In the United States, investors from around the world representing trillions of dollars in assets have turned out repeatedly for legislation that would mandate PCbCR, the Disclosure of Tax Havens and Offshoring Act. In June of 2021, the U.S. House of Representatives heeded calls for action in passing the legislation, but progress has since stalled. The FACT Coalition has urged the Senate to follow suit and pass the bill. The FACT Coalition is also calling on the SEC to use its existing authority under the Securities Exchange Act of 1934 to advance PCbCR for large, U.S. multinational enterprises. Lastly, the FACT Coalition has joined with investors with trillions in assets under management in urging the Financial Accounting Standards Board (FASB) to respond to growing investor interest by incorporating PCbCR in their Generally Accepted Accounting Principles (GAAP) for U.S. enterprises.
As appetite for greater tax transparency has outpaced changes in policies, shareholders have turned to take action themselves. In recent months, investors have filed resolutions encouraging tech giants, like Amazon, Microsoft, and Cisco Systems, to implement PCbCR reporting in line with Global Reporting Initiative (GRI) voluntary standards. Amazon’s efforts to keep the resolution out of its 2022 annual meeting mobilized investors representing $3.6 trillion in assets to write to the Securities and Exchange Commission (SEC) in support of moving the PCbCR vote forward. Ultimately, independent investors representing 21% of Amazon’s outstanding shares voted in support of PCbCR.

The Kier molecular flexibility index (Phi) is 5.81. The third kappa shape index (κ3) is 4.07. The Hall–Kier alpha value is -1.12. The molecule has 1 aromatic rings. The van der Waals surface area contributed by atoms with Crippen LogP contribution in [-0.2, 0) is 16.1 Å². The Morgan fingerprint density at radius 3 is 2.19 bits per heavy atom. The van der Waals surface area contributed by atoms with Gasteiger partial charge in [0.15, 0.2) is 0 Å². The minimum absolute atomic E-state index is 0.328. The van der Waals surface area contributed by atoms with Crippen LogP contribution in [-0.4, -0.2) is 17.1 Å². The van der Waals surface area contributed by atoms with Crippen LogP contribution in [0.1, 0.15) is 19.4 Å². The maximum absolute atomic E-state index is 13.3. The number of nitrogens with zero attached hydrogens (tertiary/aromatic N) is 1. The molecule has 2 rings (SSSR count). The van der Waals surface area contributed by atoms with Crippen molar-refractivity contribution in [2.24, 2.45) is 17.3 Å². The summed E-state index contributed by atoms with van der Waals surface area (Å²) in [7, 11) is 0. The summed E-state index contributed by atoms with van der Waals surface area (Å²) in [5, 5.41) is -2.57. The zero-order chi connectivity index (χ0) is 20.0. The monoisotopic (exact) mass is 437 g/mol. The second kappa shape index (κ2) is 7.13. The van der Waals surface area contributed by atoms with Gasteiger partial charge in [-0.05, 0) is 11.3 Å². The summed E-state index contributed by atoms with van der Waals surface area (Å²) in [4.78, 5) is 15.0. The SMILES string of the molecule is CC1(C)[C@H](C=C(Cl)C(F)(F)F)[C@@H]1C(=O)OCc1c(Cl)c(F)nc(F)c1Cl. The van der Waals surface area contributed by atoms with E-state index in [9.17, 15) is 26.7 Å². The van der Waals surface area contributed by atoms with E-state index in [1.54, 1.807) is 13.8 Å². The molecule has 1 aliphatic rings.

Notes to the Editor:
- The FACT Coalition’s recommendations to the Australian Treasury can be found here.
- FACT also supported the submission of PIRC, Europe’s largest independent corporate governance and shareholder advisory consultancy. Their submission can be found here.
- FACT also supported the submission of PRI, a United Nations-supported international network of responsible investors. Their submission can be found here.
- The Australian Treasury’s original Multinational Tax Integrity and Tax Transparency consultation can be found here.
- FACT included its recent report, “A Material Concern: The Investor Case for Public Country-By-Country Tax Reporting,” in its submission to the Australian Treasury. The report highlights where existing reporting requirements fall short and highlights reforms the SEC could take to improve transparency.
- Aggressive tax avoidance practices by multinational enterprises cost governments globally an estimated $500 billion dollars annually. An estimated $25 billion (A$35.8 billion) in otherwise taxable profits were likely shifted out of Australia in 2018. UN estimates of the revenue cost of profit shifting practices can be found here.
- Investors representing $2.9 trillion in assets under management wrote to Congress in support of the Disclosure of Tax Havens and Offshoring Act. Their letter can be found here.
- Separately, investors representing $2.9 trillion in assets under management wrote to the Financial Accounting Standards Board in support of greater public country-by-country reporting requirements. Their letter can be found here.